• The pace is leisurely, and does not drag at all. That works for me because I really enjoyed the writing! Maisie studied philosophy and human behavior with M. Blanche and became his investigative protegé. Her style is deliberate, thorough and thoughtful. I loved this thought after she found that her infidelity investigation was likely more complicated that it first seemed and reflecting on her training by M. Blanche: “Wait awhile in the stillness, and do not rush to conclusions, no matter how uncomfortable the unknowing.” (p.32)
  • The setting is a favorite of mine, and is worth exploring if you’ve never tried it. It accurately incorporates details of the World War I time period. Maisie’s experiences during and after the War mold her character, but also inform the reader of the tragedies, especially grief and loss, that resulted from that war. We speak of PTSD more openly now, but “shell-shock” was not well understood or tolerated by those traumatized by the brutality of that war.
  • The tone is generally upbeat as we watch Maisie develop her skills and talents as well as come to terms with the effect that War has had on her and her relationships.
  • The genre is a historical mystery with some non-mushy (yes, that is a technical term) romance incorporated into the novel.

Readalikes include:

  • Phryne Fisher mystery novels set in 1920’s Australia by Kerry Greenwood
  • Laurie R. King’s Mary Russell mysteries for intelligent unconventional females
  • Dorothy L. Sayers’ Lord Peter Wimsey mysteries set during the same time period
  • Rhys Bowen’s Royal Spyness mysteries for a lighter mystery set more in the aristocracy in the 1920’s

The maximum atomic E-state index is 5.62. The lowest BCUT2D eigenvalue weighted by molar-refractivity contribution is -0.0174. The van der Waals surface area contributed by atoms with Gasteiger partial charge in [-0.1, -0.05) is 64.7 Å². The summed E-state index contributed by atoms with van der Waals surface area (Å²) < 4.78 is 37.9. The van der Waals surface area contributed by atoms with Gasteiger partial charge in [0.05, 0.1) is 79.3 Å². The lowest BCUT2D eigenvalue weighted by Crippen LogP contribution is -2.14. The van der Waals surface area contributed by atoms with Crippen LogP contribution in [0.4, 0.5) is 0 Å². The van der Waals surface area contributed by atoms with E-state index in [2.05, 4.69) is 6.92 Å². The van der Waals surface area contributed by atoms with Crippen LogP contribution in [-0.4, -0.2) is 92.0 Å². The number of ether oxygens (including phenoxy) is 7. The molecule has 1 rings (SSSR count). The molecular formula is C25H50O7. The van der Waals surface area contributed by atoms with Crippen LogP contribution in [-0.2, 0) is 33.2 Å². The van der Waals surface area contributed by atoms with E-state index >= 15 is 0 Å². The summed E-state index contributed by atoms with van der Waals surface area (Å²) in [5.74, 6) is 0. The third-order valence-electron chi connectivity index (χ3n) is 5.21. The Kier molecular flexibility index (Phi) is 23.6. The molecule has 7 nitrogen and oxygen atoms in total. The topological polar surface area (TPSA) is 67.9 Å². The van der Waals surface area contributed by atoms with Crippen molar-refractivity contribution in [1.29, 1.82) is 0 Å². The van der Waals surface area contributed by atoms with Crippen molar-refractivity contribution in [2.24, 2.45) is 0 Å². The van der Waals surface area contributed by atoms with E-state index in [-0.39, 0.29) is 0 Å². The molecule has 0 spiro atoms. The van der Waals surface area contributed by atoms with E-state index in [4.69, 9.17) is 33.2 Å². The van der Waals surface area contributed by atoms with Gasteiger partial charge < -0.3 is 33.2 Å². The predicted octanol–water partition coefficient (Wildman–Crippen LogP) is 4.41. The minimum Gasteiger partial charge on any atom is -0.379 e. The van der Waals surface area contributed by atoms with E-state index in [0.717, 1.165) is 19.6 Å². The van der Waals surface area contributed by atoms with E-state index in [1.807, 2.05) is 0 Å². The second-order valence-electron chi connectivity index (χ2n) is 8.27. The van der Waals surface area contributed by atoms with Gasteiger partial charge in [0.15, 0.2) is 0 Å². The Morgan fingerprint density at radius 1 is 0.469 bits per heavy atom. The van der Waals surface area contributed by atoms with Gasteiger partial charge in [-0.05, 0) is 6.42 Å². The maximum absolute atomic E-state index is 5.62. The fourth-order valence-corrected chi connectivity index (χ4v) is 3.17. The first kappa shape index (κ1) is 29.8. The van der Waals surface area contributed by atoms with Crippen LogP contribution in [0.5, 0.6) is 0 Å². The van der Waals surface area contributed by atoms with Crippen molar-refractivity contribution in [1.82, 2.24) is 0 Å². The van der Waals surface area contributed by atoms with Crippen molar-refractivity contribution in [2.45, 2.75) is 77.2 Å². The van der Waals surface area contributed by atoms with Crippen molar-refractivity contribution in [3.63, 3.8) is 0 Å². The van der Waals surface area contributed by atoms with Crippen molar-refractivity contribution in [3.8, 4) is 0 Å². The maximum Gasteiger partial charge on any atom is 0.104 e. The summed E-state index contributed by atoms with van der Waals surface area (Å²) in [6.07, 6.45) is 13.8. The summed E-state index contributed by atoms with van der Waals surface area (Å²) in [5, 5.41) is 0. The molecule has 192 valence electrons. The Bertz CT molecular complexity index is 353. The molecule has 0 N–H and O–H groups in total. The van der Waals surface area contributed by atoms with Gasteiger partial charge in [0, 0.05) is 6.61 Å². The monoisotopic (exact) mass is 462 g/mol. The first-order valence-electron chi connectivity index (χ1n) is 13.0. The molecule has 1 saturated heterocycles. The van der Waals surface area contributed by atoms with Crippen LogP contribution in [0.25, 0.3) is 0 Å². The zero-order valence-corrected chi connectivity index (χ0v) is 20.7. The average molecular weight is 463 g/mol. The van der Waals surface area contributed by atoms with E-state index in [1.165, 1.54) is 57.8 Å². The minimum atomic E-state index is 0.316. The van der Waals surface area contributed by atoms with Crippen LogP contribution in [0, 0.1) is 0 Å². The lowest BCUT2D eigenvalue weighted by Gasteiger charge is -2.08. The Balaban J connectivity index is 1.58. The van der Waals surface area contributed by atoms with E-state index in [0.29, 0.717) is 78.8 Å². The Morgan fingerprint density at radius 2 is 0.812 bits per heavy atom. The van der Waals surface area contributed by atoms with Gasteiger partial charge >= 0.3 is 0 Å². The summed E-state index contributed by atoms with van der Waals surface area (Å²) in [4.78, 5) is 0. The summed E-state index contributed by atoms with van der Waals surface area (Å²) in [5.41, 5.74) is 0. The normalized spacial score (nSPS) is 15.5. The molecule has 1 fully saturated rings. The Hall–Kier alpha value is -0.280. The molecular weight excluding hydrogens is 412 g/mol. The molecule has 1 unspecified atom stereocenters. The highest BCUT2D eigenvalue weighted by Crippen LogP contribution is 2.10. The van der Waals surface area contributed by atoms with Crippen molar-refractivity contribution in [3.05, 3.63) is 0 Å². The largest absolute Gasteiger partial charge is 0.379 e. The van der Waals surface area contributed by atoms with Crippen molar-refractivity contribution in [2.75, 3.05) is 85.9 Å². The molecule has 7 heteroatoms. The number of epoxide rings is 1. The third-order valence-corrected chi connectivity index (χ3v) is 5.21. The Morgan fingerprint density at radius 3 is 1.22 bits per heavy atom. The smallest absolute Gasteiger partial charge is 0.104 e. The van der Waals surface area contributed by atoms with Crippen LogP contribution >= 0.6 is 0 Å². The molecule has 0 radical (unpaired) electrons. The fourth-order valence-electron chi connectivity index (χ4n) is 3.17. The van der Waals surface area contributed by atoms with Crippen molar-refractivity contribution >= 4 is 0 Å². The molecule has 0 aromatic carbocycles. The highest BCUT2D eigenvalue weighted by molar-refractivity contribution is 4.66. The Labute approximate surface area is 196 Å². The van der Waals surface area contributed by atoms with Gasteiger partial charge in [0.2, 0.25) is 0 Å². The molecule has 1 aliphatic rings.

• Nicola Upson’s Josephine Tey mysteries for similarly detailed settings

Hmmm…Shall We Start Again? 2016/04/22

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I’m going to be kind to myself. I started this blog almost 6 years ago… And have not written one post–yet!

Tomorrow, April 23rd, 2016, I’m participating in Dewey’s 24-Hour Readathon and want to use the books I read to help jump start blogging again. Joining the readathon is easy and it’s not too late!DEWEYs

At this point, I’ll blog at least once a week–probably publishing on Saturdays. My goals remain the same as before. Write about the books I’m reading from an “appeal” point of view. What is it about the book that someone would attract a reader? I try to read a variety of books, but I’ll admit to favoring contemporary romance–whether sweet or sexy–some mystery and science fiction, poetry and whatever else strikes my fancy!

Here is a photo of some of the books I’ll choose from tomorrow! 13010737_10205050232650552_1101576799855320188_n

There are others on my Kindle and I’ll give my eyes a break listening to Light in August by William Faulkner. I’ll blog about some of them! The books I’ll likely blog about are: The Opposite of Everyone by Joshilyn Jackson; She Walks in Beauty: A Woman’s Journey Through Poems selected by Caroline Kennedy, and Maisie Dobbs by Jacqueline Winspear

Until then, thanks for finding me again, and I’ll do better this year!


Indiscriminate? 2010/11/15

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Updated 10/22/15

I’ve been toying with the idea of creating a readers advisory blog for a while…I’ve been continually interested in discovering what readers want when they read, and I’ve been discovering what I want in by books.  My concern was that I read in a number of genres, but not too deeply in any one genre.  Am I expert enough in any one genre to be a credible authority?

After 5 years of studying genres, it has become clear to me that advising readers is collaborative and benefits from many points of view. I’ve also become very comfortable with my propensity for reading a variety of genres–hence–“The Indiscriminate Reader’s Advisor”. I’m also happy to admit what I don’t know and to learn from others.

So, I’ll share my thoughts about what I’m reading with you and to invite you to share your thoughts and comments so that I can learn from you. Let’s see what happens, yes? Great!